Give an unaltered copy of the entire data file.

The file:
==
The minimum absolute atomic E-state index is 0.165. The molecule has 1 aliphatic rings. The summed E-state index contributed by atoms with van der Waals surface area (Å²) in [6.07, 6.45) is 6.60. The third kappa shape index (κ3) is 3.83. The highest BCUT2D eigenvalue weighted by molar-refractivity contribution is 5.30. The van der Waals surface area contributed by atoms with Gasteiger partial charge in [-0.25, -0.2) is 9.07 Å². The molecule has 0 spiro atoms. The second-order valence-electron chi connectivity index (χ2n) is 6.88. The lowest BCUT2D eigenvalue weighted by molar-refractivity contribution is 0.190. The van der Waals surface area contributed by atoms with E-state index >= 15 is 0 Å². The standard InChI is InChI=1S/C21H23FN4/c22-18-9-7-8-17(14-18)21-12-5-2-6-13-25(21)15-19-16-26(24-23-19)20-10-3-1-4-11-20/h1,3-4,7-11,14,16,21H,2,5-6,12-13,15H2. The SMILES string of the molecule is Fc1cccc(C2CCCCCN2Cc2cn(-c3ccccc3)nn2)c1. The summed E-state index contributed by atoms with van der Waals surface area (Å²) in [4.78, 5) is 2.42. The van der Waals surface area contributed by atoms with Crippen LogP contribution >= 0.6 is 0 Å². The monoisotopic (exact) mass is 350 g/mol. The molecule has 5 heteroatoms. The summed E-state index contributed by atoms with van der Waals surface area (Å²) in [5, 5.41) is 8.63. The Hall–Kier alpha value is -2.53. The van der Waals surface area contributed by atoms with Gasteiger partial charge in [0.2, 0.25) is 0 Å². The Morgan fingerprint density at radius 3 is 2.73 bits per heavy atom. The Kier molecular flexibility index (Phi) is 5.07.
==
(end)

The minimum absolute atomic E-state index is 0.165. The molecule has 1 aliphatic rings. The summed E-state index contributed by atoms with van der Waals surface area (Å²) in [6.07, 6.45) is 6.60. The third kappa shape index (κ3) is 3.83. The highest BCUT2D eigenvalue weighted by molar-refractivity contribution is 5.30. The van der Waals surface area contributed by atoms with Gasteiger partial charge in [-0.25, -0.2) is 9.07 Å². The molecule has 0 spiro atoms. The second-order valence-electron chi connectivity index (χ2n) is 6.88. The lowest BCUT2D eigenvalue weighted by molar-refractivity contribution is 0.190. The van der Waals surface area contributed by atoms with E-state index >= 15 is 0 Å². The standard InChI is InChI=1S/C21H23FN4/c22-18-9-7-8-17(14-18)21-12-5-2-6-13-25(21)15-19-16-26(24-23-19)20-10-3-1-4-11-20/h1,3-4,7-11,14,16,21H,2,5-6,12-13,15H2. The SMILES string of the molecule is Fc1cccc(C2CCCCCN2Cc2cn(-c3ccccc3)nn2)c1. The summed E-state index contributed by atoms with van der Waals surface area (Å²) in [4.78, 5) is 2.42. The van der Waals surface area contributed by atoms with Crippen LogP contribution >= 0.6 is 0 Å². The monoisotopic (exact) mass is 350 g/mol. The molecule has 5 heteroatoms. The summed E-state index contributed by atoms with van der Waals surface area (Å²) in [5, 5.41) is 8.63. The Hall–Kier alpha value is -2.53. The van der Waals surface area contributed by atoms with Gasteiger partial charge in [0.2, 0.25) is 0 Å². The Morgan fingerprint density at radius 3 is 2.73 bits per heavy atom. The Kier molecular flexibility index (Phi) is 5.07.